Lessons Learned

The top 12 semi-finalists chosen to continue in Mayor Kathy Taylor’s Tulsa Entrepreneurial Spirit Award were announced last week (see related story, this page), which means that 13 of the top 25 participants did not advance.
Tulsa Business Journal caught up with a few of those to find out what their plans are post-competition and how TESA impacted their businesses.
Tonya Williams, partner to Regina Collins in Beaute Purpose, a distributor of natural health and skin care products for men, women and babies, available at Natural Farms, 6560 E. 91st St., said that the competition has positively impacted her business model.
“We learned how to approach other investors,” she said. “We’re going to keep going — little steps at a time to get to where we need to be.”
The top 25 competitors were required to submit complete business plans and also present a seven-minute pitch to Spirit Award judges.
Williams said, during the pitching round, she and Collins received good feedback from the judges.
“Everything went well,” she said.
As a result, she and Collins have revamped their financial plan and will continue to seek investors for their business, Williams said.
“I’m not sad about not moving on in the competition because I know we did a good job presenting to the judges,” Williams said. “Maybe they thought we had everything under control, and that we don’t need the help.”
C.C. Lawhon, founder of Guru-YOU!, a motivational self-help center, said that she also thought her pitch went well and that she’ll continue on with her business plan.
“Most of the businesses that continued in the competition are pretty well under way,” Lawhon said. “I gathered that this means that I needed to get toward more of an implemental stage with my company.”
Lawhon said that she designed the business plan for Guru-YOU! that she submitted to TESA around the competition’s standards and that, as she moves the plan forward, she’ll likely focus less on Tulsa and more on developing her company nationwide.
While she had planned, if Guru-YOU! won the Spirit Award, to open a “SpiritCenter” in Tulsa, she told TBJ that she’ll now look at possibly opening the center somewhere on the West Coast, “where that kind of thinking is more prominent.”
Like Williams, Lawhon said the Spirit Award helped her recognize weaknesses in her financial plan and to understand how to better approach investors.
Lawhon plans to continue counseling and conducting focus groups and leadership and creativity workshops in Tulsa.
One complaint about the award process and judging round that Lawhon offered was that she “didn’t receive any feedback.”
“I didn’t get any feedback as to what I could have done better or differently, and I was surprised at that,” Lawhon said. “I thought they would at least tell us why those businesses (the top 12) moved forward and ours didn’t.”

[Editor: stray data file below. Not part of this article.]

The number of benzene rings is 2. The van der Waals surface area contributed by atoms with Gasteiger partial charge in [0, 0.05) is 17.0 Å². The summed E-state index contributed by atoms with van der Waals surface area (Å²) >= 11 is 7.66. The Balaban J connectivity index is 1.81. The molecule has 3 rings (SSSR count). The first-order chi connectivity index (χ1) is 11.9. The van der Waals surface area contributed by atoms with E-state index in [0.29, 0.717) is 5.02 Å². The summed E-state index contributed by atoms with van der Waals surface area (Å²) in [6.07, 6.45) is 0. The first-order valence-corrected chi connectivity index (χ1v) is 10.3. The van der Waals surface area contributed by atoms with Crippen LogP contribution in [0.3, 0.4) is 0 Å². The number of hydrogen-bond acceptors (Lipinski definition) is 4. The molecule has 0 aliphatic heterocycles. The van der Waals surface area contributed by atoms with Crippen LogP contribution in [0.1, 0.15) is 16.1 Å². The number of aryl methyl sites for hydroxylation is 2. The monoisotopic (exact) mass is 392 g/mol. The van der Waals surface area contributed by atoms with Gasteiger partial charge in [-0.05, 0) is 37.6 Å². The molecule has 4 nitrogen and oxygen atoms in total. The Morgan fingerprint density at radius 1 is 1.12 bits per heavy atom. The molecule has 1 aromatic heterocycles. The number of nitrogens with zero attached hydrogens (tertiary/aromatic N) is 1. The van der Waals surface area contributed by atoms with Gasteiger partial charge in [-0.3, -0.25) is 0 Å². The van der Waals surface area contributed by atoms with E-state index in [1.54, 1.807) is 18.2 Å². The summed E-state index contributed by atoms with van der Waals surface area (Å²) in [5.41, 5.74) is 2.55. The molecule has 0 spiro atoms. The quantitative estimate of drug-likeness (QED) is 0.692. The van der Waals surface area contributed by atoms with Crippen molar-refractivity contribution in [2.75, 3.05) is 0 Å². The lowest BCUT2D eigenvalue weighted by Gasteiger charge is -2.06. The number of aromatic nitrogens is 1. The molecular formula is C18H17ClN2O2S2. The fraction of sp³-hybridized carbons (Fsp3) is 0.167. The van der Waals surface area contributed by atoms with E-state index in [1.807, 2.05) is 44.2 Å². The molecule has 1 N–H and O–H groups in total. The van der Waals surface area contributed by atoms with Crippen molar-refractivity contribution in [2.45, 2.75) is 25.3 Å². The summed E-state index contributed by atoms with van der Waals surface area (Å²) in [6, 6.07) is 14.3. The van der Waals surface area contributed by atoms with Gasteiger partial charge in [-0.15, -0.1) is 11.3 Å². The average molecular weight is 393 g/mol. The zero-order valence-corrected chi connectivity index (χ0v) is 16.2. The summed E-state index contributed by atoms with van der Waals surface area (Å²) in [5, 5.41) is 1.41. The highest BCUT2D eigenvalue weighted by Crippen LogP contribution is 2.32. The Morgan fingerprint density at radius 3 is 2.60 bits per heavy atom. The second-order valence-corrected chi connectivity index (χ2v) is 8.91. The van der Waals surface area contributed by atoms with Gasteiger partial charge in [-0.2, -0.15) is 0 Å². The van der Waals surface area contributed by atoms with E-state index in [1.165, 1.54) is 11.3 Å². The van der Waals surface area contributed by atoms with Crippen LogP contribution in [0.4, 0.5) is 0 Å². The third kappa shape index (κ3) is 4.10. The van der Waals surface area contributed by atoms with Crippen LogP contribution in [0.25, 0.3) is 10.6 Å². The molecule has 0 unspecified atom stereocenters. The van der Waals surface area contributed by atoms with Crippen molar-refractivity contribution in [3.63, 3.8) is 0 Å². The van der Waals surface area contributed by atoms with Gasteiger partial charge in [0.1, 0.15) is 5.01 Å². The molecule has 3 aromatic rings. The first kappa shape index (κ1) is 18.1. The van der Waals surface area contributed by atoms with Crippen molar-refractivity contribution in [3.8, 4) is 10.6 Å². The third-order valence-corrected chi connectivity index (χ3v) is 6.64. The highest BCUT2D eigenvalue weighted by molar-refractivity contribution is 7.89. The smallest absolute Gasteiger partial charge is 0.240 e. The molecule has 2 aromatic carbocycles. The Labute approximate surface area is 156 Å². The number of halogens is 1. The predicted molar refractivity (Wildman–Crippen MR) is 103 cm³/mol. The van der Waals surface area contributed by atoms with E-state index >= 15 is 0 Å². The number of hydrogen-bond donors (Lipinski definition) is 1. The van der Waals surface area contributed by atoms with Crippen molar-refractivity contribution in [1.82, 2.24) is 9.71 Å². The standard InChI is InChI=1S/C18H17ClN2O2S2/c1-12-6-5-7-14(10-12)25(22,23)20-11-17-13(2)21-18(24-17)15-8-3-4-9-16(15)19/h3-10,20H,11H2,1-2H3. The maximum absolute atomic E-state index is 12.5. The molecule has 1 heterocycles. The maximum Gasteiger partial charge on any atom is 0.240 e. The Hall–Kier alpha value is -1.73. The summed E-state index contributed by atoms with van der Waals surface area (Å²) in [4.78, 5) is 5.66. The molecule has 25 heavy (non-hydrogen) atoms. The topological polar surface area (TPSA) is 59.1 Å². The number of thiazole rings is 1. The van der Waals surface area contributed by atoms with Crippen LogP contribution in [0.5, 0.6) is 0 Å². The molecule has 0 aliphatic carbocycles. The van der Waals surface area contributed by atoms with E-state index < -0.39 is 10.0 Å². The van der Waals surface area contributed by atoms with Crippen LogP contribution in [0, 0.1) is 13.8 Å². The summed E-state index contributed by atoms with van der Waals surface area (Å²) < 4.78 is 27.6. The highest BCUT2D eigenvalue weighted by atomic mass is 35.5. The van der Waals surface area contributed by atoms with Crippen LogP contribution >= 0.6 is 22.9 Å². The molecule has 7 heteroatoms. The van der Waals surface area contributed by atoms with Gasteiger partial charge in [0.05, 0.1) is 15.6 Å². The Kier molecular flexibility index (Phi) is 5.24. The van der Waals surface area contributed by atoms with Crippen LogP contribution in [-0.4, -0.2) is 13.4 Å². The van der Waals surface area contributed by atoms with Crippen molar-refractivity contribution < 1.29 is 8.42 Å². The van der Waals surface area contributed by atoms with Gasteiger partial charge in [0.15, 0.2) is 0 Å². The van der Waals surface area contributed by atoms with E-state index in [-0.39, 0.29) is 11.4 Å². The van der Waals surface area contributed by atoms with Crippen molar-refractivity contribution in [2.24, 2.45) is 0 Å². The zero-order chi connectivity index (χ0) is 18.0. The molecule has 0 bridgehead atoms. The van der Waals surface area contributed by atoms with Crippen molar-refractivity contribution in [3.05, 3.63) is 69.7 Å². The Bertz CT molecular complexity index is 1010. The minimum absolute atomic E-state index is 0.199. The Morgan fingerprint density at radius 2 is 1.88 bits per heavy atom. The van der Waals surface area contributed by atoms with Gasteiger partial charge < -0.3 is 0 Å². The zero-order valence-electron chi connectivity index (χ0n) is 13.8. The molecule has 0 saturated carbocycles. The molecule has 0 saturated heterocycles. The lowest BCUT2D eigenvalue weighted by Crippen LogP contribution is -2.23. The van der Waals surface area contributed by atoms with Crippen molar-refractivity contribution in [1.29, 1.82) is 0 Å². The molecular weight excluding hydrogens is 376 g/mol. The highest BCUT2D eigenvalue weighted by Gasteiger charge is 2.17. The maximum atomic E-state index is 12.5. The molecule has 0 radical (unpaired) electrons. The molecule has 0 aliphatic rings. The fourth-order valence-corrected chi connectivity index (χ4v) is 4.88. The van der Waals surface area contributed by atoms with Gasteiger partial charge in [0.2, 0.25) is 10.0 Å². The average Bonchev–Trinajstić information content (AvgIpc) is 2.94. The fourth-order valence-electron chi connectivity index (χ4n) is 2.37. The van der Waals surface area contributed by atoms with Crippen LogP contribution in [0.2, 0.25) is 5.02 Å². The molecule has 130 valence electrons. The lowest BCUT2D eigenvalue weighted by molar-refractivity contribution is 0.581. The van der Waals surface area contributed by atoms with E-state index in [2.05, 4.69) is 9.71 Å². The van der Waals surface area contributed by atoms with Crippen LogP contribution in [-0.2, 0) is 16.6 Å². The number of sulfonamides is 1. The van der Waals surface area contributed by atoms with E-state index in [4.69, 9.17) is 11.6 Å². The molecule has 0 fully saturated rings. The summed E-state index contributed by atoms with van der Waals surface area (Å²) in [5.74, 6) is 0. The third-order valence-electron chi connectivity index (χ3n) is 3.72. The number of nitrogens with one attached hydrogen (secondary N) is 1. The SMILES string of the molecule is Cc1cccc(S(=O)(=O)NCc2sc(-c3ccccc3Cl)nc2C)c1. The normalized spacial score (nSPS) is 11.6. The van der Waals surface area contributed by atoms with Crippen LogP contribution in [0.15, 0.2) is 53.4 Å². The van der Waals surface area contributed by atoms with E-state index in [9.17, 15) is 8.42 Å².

Spirit Award Chair Sean Griffin said it would be impossible to sit down with each of the entrepreneurs and go over who made it, who didn’t and why, but he did offer some reasoning to TBJ.
“All of the businesses that didn’t make it to the semi-final round have potential. They have the basic foundation for starting a business. Either they didn’t have the team or they weren’t open or didn’t express a desire to move their businesses to a different level,” he said.
Businesses that seemed limited in their growth potential or unrealistic about their financial capabilities didn’t move forward, he said.
Griffin said that every pitch was well-delivered and that the judging round also served as a coaching round, as judges pried into the contestants’ business plans to determine what potential their ideas had.
The entrepreneurs who didn’t move forward, Griffin said, either didn’t have a team capable of executing the business strategy, didn’t clearly articulate their business models or didn’t show financial viability and/or the ability to grow.
“I don’t want, in any way, to dissuade someone from starting a business or pursuing their passion,” Griffin said. “All of the businesses that didn’t make it should persevere and move forward.”
His advice to those companies was to “Set milestones, in three-month increments, and evaluate them. If you’re not hitting your milestones, figure out what you need to do differently.
“Create an advisory team of people who don’t agree with you, who will challenge you and poke holes in your business plan.
“And have an effective fund raising plan. Create a network of funding sources, starting with your family and friends. Tap those resources and connections, but make sure you’re ready to pitch. Practice with other people within a day or two of making your pitch.”
For profiles on all of the entrepreneurs competing in the competition (who agreed to press coverage), read TBJ’s July 6 issue at www.tulsabusiness.com.



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